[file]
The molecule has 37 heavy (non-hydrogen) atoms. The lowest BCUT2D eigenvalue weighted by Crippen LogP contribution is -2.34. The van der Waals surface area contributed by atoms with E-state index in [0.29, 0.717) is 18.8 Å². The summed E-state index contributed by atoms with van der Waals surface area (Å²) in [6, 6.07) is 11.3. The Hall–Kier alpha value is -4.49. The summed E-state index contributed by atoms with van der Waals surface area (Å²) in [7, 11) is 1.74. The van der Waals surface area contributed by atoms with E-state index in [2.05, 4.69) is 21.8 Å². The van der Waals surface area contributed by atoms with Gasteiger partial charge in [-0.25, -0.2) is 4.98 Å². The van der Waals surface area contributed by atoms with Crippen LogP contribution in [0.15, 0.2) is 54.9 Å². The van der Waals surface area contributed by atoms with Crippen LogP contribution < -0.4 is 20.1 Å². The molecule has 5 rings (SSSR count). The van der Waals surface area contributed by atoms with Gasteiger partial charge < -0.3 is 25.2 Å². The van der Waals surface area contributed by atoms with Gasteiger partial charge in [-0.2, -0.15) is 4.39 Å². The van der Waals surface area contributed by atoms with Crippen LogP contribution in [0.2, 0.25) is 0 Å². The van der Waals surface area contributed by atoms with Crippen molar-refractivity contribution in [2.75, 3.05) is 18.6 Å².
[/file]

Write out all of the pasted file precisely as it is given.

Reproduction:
The molecule has 37 heavy (non-hydrogen) atoms. The lowest BCUT2D eigenvalue weighted by Crippen LogP contribution is -2.34. The van der Waals surface area contributed by atoms with E-state index in [0.29, 0.717) is 18.8 Å². The summed E-state index contributed by atoms with van der Waals surface area (Å²) in [6, 6.07) is 11.3. The Hall–Kier alpha value is -4.49. The summed E-state index contributed by atoms with van der Waals surface area (Å²) in [7, 11) is 1.74. The van der Waals surface area contributed by atoms with E-state index in [2.05, 4.69) is 21.8 Å². The van der Waals surface area contributed by atoms with Gasteiger partial charge in [-0.25, -0.2) is 4.98 Å². The van der Waals surface area contributed by atoms with Crippen LogP contribution in [0.15, 0.2) is 54.9 Å². The van der Waals surface area contributed by atoms with Crippen LogP contribution < -0.4 is 20.1 Å². The molecule has 5 rings (SSSR count). The van der Waals surface area contributed by atoms with Gasteiger partial charge < -0.3 is 25.2 Å². The van der Waals surface area contributed by atoms with Gasteiger partial charge in [-0.2, -0.15) is 4.39 Å². The van der Waals surface area contributed by atoms with Crippen LogP contribution in [0.2, 0.25) is 0 Å². The van der Waals surface area contributed by atoms with Crippen molar-refractivity contribution in [2.75, 3.05) is 18.6 Å².